In the mid-90s, I had the privilege of working for Survivors of the Shoah Visual History Foundation (now: USC Shoah Foundation), Steven Spielberg’s not-for-profit organization dedicated to compiling a digital library of firsthand accounts of the Holocaust. It was the most gratifying job I had after law school and the source of some of my closest friendships.
I worked in the office of the Executive Director. My job was to reply to letters written by survivors, schoolchildren and others, and to write original letters to prominent leaders around the world, including such luminaries as the Pope and such dignitaries as the King of Bulgaria to inform them of our work. I wrote on behalf of not only the executive director and president but also Mr. Spielberg, who conceived the foundation after making Schindler’s List, as a way to document the stories of survivors and the righteous people who fought to protect them.
Mr. Spielberg’s purpose was twofold: to honor these brave individuals, who had experienced the most heinous atrocities people could commit against each other, and to create a living history of eyewitness testimonies, the vastness of which would (again) definitively refute those ignorant or hateful enough to deny that the Holocaust occurred. He also hoped that such a project would inspire others to create similar living histories of other events that have shaped our world, from the Civil Rights Movement to the Vietnam War to the genocides in Cambodia and Rwanda, and more. His vision was that hearing the stories of what happens when bigotry and hate go unchecked would help us relate to each other better.
I remember debating with the other writers in the office which words we should use to characterize the desired relationship between people. Should the goal to be to tolerate one another? Understand each other? Accept each other? Respect each other? This conversation feels even more relevant today than it was 20 years ago.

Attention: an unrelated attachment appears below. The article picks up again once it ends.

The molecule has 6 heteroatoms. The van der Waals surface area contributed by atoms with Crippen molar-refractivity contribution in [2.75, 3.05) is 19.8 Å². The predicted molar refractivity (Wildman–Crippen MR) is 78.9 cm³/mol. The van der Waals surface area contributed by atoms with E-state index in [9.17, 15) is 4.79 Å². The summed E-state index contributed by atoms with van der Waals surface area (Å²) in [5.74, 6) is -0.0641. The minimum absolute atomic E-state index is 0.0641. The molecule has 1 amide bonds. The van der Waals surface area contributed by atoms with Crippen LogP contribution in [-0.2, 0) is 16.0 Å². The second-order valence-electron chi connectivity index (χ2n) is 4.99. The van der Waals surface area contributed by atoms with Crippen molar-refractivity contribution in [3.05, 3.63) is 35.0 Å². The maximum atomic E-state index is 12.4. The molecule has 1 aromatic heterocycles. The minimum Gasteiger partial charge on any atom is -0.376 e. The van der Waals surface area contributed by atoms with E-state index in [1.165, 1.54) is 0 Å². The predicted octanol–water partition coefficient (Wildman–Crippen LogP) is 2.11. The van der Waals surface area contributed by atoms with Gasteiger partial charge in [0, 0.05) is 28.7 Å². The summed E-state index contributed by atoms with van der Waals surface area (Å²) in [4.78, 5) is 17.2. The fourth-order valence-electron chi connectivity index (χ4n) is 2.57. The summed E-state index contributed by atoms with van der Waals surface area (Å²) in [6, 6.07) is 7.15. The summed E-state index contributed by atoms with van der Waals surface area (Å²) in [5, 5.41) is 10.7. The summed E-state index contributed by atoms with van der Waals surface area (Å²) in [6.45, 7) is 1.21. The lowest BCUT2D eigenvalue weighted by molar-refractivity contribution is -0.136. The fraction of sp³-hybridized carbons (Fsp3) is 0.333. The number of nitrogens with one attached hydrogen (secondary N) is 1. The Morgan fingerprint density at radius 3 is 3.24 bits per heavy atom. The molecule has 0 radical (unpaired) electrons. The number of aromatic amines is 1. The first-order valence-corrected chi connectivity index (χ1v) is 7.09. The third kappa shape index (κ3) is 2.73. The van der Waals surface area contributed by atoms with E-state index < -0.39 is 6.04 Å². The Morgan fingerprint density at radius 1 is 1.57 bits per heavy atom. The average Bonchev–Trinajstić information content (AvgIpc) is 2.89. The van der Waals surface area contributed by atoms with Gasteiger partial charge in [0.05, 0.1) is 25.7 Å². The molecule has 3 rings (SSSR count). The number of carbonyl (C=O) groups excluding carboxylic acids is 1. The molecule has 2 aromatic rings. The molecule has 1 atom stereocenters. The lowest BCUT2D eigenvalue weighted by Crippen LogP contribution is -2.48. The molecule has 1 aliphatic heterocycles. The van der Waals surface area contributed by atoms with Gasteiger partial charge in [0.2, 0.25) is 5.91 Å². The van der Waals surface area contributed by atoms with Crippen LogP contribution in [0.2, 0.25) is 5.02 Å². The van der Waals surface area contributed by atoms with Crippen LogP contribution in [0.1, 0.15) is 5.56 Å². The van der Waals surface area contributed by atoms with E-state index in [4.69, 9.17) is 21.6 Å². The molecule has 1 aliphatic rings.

Many people decry tolerance of each other — merely putting up with someone — as too low a bar. It doesn’t take much effort to tolerate someone or something, and it sounds better than “stomaching” them (unless we’re talking about tolerating or stomaching something like lactose). We put up with things all the time that we don’t like or aren’t comfortable with: minor pain, the smell of whatever the person who used the microwave before you reheated, reality television, politicians. While I agree that just tolerating someone is ultimately insufficient for bettering relations between people, I feel that it is an important first step. It seems like we used to do this more readily, but nowadays even tolerance seems to be aspirational. When we meet someone with whom we disagree or for whom we have a visceral disdain (for whatever reason), learning to tolerate them — to give them the space simply to be — is a step ahead of decrying or denying their very existence and is necessary to begin to heal a weak or wounded relationship and overcome negative predilections.
Understanding may be key to tolerance or may emerge from it, depending on the depth of understanding. While tolerance may be more instinctual, understanding is more rational. True understanding evolves from listening to someone else and making sure we comprehend not only what their perspective is, but also why they hold that view. Understanding involves accepting the logic of their thinking, even if we don’t agree with the premise of their underlying beliefs.Highly emotionally charged issues—e.g., abortion/abortion rights, sensible restrictions on gun ownership, public funding for private education—often takes people to the point where we can’t fathom that another perspective could even exist. But we need to allow our higher-level thinking to overcome gut feelings so that we can acknowledge where someone else is coming from and why they feel the way they do. Understanding, along with tolerance, is integral to people truly getting along with each other.